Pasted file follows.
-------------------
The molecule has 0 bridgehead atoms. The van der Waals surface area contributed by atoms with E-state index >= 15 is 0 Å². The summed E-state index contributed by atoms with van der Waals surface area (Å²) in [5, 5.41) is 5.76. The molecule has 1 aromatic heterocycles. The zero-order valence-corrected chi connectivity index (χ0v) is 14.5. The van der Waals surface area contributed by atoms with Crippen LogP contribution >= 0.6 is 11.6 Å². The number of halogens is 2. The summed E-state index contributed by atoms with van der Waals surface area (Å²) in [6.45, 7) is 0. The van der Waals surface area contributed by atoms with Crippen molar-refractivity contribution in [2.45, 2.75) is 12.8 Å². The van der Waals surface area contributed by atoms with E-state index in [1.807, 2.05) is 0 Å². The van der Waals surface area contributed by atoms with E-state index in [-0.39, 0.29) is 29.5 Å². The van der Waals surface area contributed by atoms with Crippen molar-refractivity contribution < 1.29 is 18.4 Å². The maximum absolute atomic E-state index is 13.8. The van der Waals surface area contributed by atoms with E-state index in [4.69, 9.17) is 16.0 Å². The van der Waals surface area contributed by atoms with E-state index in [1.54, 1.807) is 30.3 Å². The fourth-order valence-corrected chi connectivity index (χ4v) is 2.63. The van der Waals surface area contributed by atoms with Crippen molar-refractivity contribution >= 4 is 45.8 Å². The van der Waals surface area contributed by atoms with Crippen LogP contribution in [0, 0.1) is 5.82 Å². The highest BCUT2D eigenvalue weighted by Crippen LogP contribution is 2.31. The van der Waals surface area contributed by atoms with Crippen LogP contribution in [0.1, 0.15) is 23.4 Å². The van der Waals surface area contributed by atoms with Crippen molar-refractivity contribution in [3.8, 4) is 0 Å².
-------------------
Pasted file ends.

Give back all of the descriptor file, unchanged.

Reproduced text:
The molecule has 0 bridgehead atoms. The van der Waals surface area contributed by atoms with E-state index >= 15 is 0 Å². The summed E-state index contributed by atoms with van der Waals surface area (Å²) in [5, 5.41) is 5.76. The molecule has 1 aromatic heterocycles. The zero-order valence-corrected chi connectivity index (χ0v) is 14.5. The van der Waals surface area contributed by atoms with Crippen LogP contribution >= 0.6 is 11.6 Å². The number of halogens is 2. The summed E-state index contributed by atoms with van der Waals surface area (Å²) in [6.45, 7) is 0. The van der Waals surface area contributed by atoms with Crippen molar-refractivity contribution in [2.45, 2.75) is 12.8 Å². The van der Waals surface area contributed by atoms with E-state index in [1.807, 2.05) is 0 Å². The van der Waals surface area contributed by atoms with E-state index in [-0.39, 0.29) is 29.5 Å². The van der Waals surface area contributed by atoms with Crippen molar-refractivity contribution < 1.29 is 18.4 Å². The maximum absolute atomic E-state index is 13.8. The van der Waals surface area contributed by atoms with E-state index in [4.69, 9.17) is 16.0 Å². The van der Waals surface area contributed by atoms with E-state index in [1.54, 1.807) is 30.3 Å². The fourth-order valence-corrected chi connectivity index (χ4v) is 2.63. The van der Waals surface area contributed by atoms with Crippen molar-refractivity contribution >= 4 is 45.8 Å². The van der Waals surface area contributed by atoms with Crippen LogP contribution in [0, 0.1) is 5.82 Å². The highest BCUT2D eigenvalue weighted by Crippen LogP contribution is 2.31. The van der Waals surface area contributed by atoms with Crippen LogP contribution in [0.1, 0.15) is 23.4 Å². The van der Waals surface area contributed by atoms with Crippen molar-refractivity contribution in [3.8, 4) is 0 Å².